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An evaluation of conditions that may affect the performance of houseboat exhaust stacks in prevention of carbon monoxide poisonings from generators.
Hammond-DR; Earnest-GS; Hall-RM; Feng-A
J Occup Environ Hyg 2006 Jun; 3(6):308-316
National Institute for Occupational Safety and Health (NIOSH) researchers evaluated two exhaust stack designs for reducing carbon monoxide (CO) exposures from gasoline-powered generator exhaust on houseboats. Tests were conducted (a) after dark, (b) in high-temperature and high-humidity environments, (c) during temperature inversions, (d) under various generator loads, and (e) at different houseboat trim angles. Two different designs of houseboat exhaust stacks were evaluated and compared with the side-exhaust configuration, which is standard on many houseboats. The two designs were flagpole and vertical stack. Both exhaust stacks performed dramatically better than the standard water level, side-exhaust configuration. The highest mean CO concentrations on the upper and lower decks of the houseboat with the vertical exhaust stack were 27 ppm and 17 ppm. The highest mean CO concentrations on the upper and lower decks of the houseboat with the modified flagpole stack were 5 ppm and 2 ppm. These findings are much lower than the 67 ppm and 341 ppm for the highest mean CO concentrations found on the upper and lower decks of houseboats having the usual side-exhausted configuration. The NIOSH evaluation also indicated that high-temperature and high-humidity levels, temperature inversions, generator loading, and houseboat trim angles had little effect on the exhaust stack performance. It also demonstrated the importance of proper design and installation of exhaust stacks to ensure that all exhaust gases are released through the stack. Based on the results of this work, NIOSH investigators continue to recommend that houseboat manufacturers, rental companies, and owners retrofit their gasoline-powered generators with exhaust stacks to reduce the hazard of CO poisoning and death to individuals on or near the houseboat.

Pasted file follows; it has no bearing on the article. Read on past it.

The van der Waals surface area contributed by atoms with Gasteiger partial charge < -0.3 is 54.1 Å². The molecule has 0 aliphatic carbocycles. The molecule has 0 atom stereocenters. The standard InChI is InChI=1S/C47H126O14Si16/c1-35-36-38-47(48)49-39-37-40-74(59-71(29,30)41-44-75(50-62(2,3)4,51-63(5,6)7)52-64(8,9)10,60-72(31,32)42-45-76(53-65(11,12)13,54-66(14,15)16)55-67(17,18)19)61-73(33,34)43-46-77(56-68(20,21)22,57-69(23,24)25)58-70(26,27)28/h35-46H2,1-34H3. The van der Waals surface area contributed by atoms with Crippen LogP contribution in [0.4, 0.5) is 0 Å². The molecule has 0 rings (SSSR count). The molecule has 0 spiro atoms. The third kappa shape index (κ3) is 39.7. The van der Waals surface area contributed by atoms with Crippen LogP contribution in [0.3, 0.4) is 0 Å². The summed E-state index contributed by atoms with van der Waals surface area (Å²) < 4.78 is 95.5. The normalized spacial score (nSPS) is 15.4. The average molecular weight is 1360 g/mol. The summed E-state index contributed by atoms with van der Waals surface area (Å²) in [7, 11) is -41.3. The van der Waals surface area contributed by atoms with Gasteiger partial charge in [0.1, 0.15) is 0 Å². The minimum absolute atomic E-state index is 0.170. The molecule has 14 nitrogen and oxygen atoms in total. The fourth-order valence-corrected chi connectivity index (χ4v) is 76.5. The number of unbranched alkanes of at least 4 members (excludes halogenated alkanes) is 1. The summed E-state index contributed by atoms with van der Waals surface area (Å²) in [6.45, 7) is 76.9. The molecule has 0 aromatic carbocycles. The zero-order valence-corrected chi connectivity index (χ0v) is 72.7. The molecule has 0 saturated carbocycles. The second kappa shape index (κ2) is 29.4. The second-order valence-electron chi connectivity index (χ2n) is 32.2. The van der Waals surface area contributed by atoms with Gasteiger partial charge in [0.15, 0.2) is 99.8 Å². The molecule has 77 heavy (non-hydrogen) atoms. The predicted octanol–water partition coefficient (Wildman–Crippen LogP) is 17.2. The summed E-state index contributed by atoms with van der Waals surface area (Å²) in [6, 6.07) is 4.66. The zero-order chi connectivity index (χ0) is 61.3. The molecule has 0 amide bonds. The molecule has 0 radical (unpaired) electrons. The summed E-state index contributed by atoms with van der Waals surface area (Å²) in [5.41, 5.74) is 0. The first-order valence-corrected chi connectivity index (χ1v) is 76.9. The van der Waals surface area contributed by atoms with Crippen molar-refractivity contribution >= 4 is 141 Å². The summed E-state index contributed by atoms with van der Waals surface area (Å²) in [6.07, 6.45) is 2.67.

Engineering-controls; Exhaust-systems; Exhaust-ventilation; Poison-gases; Poison-control; Humidity; Temperature-effects; Environmental-factors; Environmental-exposure; Exhaust-gases; Health-hazards
Division of Applied Research and Technology, National Institute for Occupational Safety and Health/NIH/DHHS, 4676 Columbia Parkway MS-R5, Cincinnati, OH 45226, USA
Issue of Publication
Research Tools and Approaches: Control Technology and Personal Protective Equipment
Journal of Occupational and Environmental Hygiene
Page last reviewed: September 2, 2020
Content source: National Institute for Occupational Safety and Health Education and Information Division